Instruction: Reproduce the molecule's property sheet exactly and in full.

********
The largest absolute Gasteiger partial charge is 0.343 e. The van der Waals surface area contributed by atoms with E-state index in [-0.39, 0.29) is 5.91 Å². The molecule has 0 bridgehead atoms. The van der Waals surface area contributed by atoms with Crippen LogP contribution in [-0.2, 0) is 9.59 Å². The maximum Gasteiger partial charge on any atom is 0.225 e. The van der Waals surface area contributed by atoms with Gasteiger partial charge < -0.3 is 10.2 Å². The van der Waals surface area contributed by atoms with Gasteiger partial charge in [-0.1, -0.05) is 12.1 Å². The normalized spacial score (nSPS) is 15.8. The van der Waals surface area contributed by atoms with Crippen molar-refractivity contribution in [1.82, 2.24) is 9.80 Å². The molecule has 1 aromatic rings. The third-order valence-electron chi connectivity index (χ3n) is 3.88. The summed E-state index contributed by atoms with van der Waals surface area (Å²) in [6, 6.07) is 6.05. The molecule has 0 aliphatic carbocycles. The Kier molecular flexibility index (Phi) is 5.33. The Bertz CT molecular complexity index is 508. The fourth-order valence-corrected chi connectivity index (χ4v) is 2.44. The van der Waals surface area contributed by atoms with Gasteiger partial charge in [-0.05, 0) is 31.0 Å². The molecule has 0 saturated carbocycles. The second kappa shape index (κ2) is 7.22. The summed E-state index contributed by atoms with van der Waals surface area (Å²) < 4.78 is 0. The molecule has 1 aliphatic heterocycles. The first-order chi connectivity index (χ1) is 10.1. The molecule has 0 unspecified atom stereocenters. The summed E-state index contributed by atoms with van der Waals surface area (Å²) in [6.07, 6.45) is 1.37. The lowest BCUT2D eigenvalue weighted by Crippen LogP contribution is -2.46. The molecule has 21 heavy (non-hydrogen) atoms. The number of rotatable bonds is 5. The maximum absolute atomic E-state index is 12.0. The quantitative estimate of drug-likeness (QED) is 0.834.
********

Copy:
The largest absolute Gasteiger partial charge is 0.343 e. The van der Waals surface area contributed by atoms with E-state index in [-0.39, 0.29) is 5.91 Å². The molecule has 0 bridgehead atoms. The van der Waals surface area contributed by atoms with Crippen LogP contribution in [-0.2, 0) is 9.59 Å². The maximum Gasteiger partial charge on any atom is 0.225 e. The van der Waals surface area contributed by atoms with Gasteiger partial charge < -0.3 is 10.2 Å². The van der Waals surface area contributed by atoms with Gasteiger partial charge in [-0.1, -0.05) is 12.1 Å². The normalized spacial score (nSPS) is 15.8. The van der Waals surface area contributed by atoms with Crippen molar-refractivity contribution in [1.82, 2.24) is 9.80 Å². The molecule has 1 aromatic rings. The third-order valence-electron chi connectivity index (χ3n) is 3.88. The summed E-state index contributed by atoms with van der Waals surface area (Å²) in [6, 6.07) is 6.05. The molecule has 0 aliphatic carbocycles. The Kier molecular flexibility index (Phi) is 5.33. The Bertz CT molecular complexity index is 508. The fourth-order valence-corrected chi connectivity index (χ4v) is 2.44. The van der Waals surface area contributed by atoms with Gasteiger partial charge in [-0.05, 0) is 31.0 Å². The molecule has 0 saturated carbocycles. The second kappa shape index (κ2) is 7.22. The summed E-state index contributed by atoms with van der Waals surface area (Å²) < 4.78 is 0. The molecule has 1 aliphatic heterocycles. The first-order chi connectivity index (χ1) is 10.1. The molecule has 0 unspecified atom stereocenters. The summed E-state index contributed by atoms with van der Waals surface area (Å²) in [6.07, 6.45) is 1.37. The lowest BCUT2D eigenvalue weighted by Crippen LogP contribution is -2.46. The molecule has 21 heavy (non-hydrogen) atoms. The number of rotatable bonds is 5. The maximum absolute atomic E-state index is 12.0. The quantitative estimate of drug-likeness (QED) is 0.834.